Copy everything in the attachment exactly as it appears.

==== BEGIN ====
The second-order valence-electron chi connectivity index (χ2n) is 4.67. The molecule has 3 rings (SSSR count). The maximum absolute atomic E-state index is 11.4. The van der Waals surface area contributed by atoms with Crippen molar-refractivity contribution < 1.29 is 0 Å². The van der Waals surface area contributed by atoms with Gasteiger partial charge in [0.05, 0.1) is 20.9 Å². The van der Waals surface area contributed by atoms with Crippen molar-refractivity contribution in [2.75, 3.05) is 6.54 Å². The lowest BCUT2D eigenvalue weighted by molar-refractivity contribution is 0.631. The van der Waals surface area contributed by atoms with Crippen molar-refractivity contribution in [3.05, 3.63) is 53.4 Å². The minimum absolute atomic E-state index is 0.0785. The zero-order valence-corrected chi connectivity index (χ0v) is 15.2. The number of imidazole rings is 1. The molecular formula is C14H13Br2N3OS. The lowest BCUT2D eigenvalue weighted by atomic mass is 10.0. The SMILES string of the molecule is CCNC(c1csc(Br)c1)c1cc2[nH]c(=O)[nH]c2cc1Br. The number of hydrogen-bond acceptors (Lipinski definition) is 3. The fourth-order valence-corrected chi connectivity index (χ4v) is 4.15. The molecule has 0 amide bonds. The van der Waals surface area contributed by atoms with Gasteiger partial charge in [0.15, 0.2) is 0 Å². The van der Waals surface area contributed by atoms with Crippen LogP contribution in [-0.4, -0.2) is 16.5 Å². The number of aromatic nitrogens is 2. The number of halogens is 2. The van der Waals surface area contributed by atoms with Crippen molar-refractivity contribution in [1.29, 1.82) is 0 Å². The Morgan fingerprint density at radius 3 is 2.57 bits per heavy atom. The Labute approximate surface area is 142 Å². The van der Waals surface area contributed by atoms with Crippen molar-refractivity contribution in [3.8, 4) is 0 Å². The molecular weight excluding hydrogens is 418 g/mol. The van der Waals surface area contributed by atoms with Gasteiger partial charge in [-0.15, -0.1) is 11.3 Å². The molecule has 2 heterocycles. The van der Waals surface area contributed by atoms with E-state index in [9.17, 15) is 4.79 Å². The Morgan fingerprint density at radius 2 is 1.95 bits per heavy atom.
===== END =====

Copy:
The second-order valence-electron chi connectivity index (χ2n) is 4.67. The molecule has 3 rings (SSSR count). The maximum absolute atomic E-state index is 11.4. The van der Waals surface area contributed by atoms with Crippen molar-refractivity contribution < 1.29 is 0 Å². The van der Waals surface area contributed by atoms with Gasteiger partial charge in [0.05, 0.1) is 20.9 Å². The van der Waals surface area contributed by atoms with Crippen molar-refractivity contribution in [2.75, 3.05) is 6.54 Å². The lowest BCUT2D eigenvalue weighted by molar-refractivity contribution is 0.631. The van der Waals surface area contributed by atoms with Crippen molar-refractivity contribution in [3.05, 3.63) is 53.4 Å². The minimum absolute atomic E-state index is 0.0785. The zero-order valence-corrected chi connectivity index (χ0v) is 15.2. The number of imidazole rings is 1. The molecular formula is C14H13Br2N3OS. The lowest BCUT2D eigenvalue weighted by atomic mass is 10.0. The SMILES string of the molecule is CCNC(c1csc(Br)c1)c1cc2[nH]c(=O)[nH]c2cc1Br. The number of hydrogen-bond acceptors (Lipinski definition) is 3. The fourth-order valence-corrected chi connectivity index (χ4v) is 4.15. The molecule has 0 amide bonds. The van der Waals surface area contributed by atoms with Gasteiger partial charge in [0.15, 0.2) is 0 Å². The van der Waals surface area contributed by atoms with Crippen LogP contribution in [-0.4, -0.2) is 16.5 Å². The number of aromatic nitrogens is 2. The number of halogens is 2. The van der Waals surface area contributed by atoms with Crippen molar-refractivity contribution in [1.29, 1.82) is 0 Å². The Morgan fingerprint density at radius 3 is 2.57 bits per heavy atom. The Labute approximate surface area is 142 Å². The van der Waals surface area contributed by atoms with Crippen molar-refractivity contribution in [3.8, 4) is 0 Å². The molecular weight excluding hydrogens is 418 g/mol. The van der Waals surface area contributed by atoms with Gasteiger partial charge in [-0.15, -0.1) is 11.3 Å². The molecule has 2 heterocycles. The van der Waals surface area contributed by atoms with E-state index in [9.17, 15) is 4.79 Å². The Morgan fingerprint density at radius 2 is 1.95 bits per heavy atom.